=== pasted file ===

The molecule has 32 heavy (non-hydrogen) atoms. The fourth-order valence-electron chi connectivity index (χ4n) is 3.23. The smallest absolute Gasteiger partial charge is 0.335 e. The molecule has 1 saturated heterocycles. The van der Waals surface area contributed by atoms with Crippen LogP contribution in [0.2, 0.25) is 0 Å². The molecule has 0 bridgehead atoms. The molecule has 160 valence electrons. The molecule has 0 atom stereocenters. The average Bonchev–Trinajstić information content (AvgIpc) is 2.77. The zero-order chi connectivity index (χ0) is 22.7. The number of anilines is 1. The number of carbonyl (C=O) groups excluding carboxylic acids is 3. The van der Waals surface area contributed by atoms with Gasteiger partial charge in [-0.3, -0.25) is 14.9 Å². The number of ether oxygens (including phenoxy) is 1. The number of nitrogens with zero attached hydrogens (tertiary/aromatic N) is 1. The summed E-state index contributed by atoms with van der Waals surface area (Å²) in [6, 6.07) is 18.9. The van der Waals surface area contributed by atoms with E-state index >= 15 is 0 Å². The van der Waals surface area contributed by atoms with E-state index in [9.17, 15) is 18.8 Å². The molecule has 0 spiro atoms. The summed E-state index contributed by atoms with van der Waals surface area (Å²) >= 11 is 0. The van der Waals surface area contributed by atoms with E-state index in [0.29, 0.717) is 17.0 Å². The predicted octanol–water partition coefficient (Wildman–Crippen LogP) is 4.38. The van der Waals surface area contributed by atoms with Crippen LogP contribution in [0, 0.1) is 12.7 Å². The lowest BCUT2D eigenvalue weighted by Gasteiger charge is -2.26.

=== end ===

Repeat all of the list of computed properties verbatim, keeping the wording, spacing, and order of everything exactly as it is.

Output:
The molecule has 32 heavy (non-hydrogen) atoms. The fourth-order valence-electron chi connectivity index (χ4n) is 3.23. The smallest absolute Gasteiger partial charge is 0.335 e. The molecule has 1 saturated heterocycles. The van der Waals surface area contributed by atoms with Crippen LogP contribution in [0.2, 0.25) is 0 Å². The molecule has 0 bridgehead atoms. The molecule has 160 valence electrons. The molecule has 0 atom stereocenters. The average Bonchev–Trinajstić information content (AvgIpc) is 2.77. The zero-order chi connectivity index (χ0) is 22.7. The number of anilines is 1. The number of carbonyl (C=O) groups excluding carboxylic acids is 3. The van der Waals surface area contributed by atoms with Gasteiger partial charge in [-0.3, -0.25) is 14.9 Å². The number of ether oxygens (including phenoxy) is 1. The number of nitrogens with zero attached hydrogens (tertiary/aromatic N) is 1. The summed E-state index contributed by atoms with van der Waals surface area (Å²) in [6, 6.07) is 18.9. The van der Waals surface area contributed by atoms with E-state index >= 15 is 0 Å². The van der Waals surface area contributed by atoms with E-state index in [9.17, 15) is 18.8 Å². The molecule has 0 spiro atoms. The summed E-state index contributed by atoms with van der Waals surface area (Å²) >= 11 is 0. The van der Waals surface area contributed by atoms with E-state index in [0.29, 0.717) is 17.0 Å². The predicted octanol–water partition coefficient (Wildman–Crippen LogP) is 4.38. The van der Waals surface area contributed by atoms with Crippen LogP contribution in [0, 0.1) is 12.7 Å². The lowest BCUT2D eigenvalue weighted by Gasteiger charge is -2.26.